Thursday, March 09, 2006

Backing Up Is Hard To Do

  • Q - Should I make copies of my videos?
  • A - You only need to back-up the ones that might be important some day.

We're getting lots of queries about backing up home videos. And a lot of the readers are approaching the idea with some ill-advised logic: "I can compress video with MultiSuperGigaDivz Encoder and fit 10-hours on a CD! The specs say that it is DVD-quality and I put every tape I've ever shot on 50-cents worth of CDs I got in the clearance bin at WallyWorld. Then I erased and re-used the tapes." Well maybe not that bad, but a lot of people seem to think that digital media is "so expensive" that we need to penny-pinch with it.

At ColorBurst, we want to remind you just how valuable your videos are, and how they increase in value with age. I have a closet full of videotape shot over two-and-a-half-decades that represents the only moving images of that part of my family's personal history. Along with about 15,000 negatives, this represents a lifetime of images. They are, without a doubt, priceless. And the video I'll shoot at a friend's 5-year old's birthday party this weekend will be just as priceless particularly as it ages. Here's why - While she will have many more birthday parties as she grows up, this will be the only 5th birthday party she will have. When she graduates from Harvard, there will be no opportunity to go back and shoot video of her 5th birthday party to show at the graduation celebration. Perhaps one day, she'll fall in love, get engaged and marry. The videos her friends project at her rehearsal party won't have images from her 5th birthday party unless someone has copies from what I shoot this weekend.

Magnetic media stored carefully should last at least a decade or two I would think, and good CD-Rs or DVDs perhaps even a century. But technology will surely pass them by much more quickly. We need to back up our video in a robust form that is easily transferable to newer forms of technology as it comes along.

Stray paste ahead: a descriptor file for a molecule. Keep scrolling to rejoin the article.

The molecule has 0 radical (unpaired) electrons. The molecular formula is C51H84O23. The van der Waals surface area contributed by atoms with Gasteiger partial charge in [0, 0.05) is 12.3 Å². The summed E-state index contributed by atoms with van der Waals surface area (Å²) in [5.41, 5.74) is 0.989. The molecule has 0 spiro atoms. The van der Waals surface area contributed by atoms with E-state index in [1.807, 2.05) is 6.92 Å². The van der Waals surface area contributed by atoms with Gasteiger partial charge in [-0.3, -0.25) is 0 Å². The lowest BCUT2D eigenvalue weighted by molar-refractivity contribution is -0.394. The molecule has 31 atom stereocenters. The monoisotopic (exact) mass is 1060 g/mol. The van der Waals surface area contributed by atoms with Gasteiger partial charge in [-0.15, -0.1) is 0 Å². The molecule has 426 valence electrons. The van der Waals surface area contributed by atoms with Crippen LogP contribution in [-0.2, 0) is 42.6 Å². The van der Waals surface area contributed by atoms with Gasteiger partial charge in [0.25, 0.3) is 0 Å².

I know I've harped on this in the past, but let's not forget all those "disaster" kinda things that happen to physical media. How about earthquakes, hurricanes, fires, floods, theft, vandalism, magnetic-pulse, and (for us Midwesterners) tornadoes! Add in broken pipes, mislabelling, forgetfullness, pets-in-heat, malevolent soon-to-be-ex spouses, and toddlers-spilling-liquid-substance, and all sorts of possibilities exist for damaging/destroying the physical media.

My family thinks it's wonderful because I'm often giving-out copies of videos on DVDs, and CDs full of still pictures. While I'm sure they enjoy the material, it also physically disperses copies of material that could never be replaced.

If I come home one day to find the fire-department hosing down the charred remains of my home, I know the insurance company will (eventually) help me replace my housing, clothing, furniture, and most of my video toys and goodies. I'd probably never be able to reconstruct a lifetime of images, but there are enough copies of the more important ones floating around that I could recover them.

You can buy name-brand DVDs for less than 40-cents each, and most PCs now have a DVD burner built in. Make DVDs of all of your videos, and spread them around.

"You only need to back-up the ones that might be important some day" (I do 'em all!)

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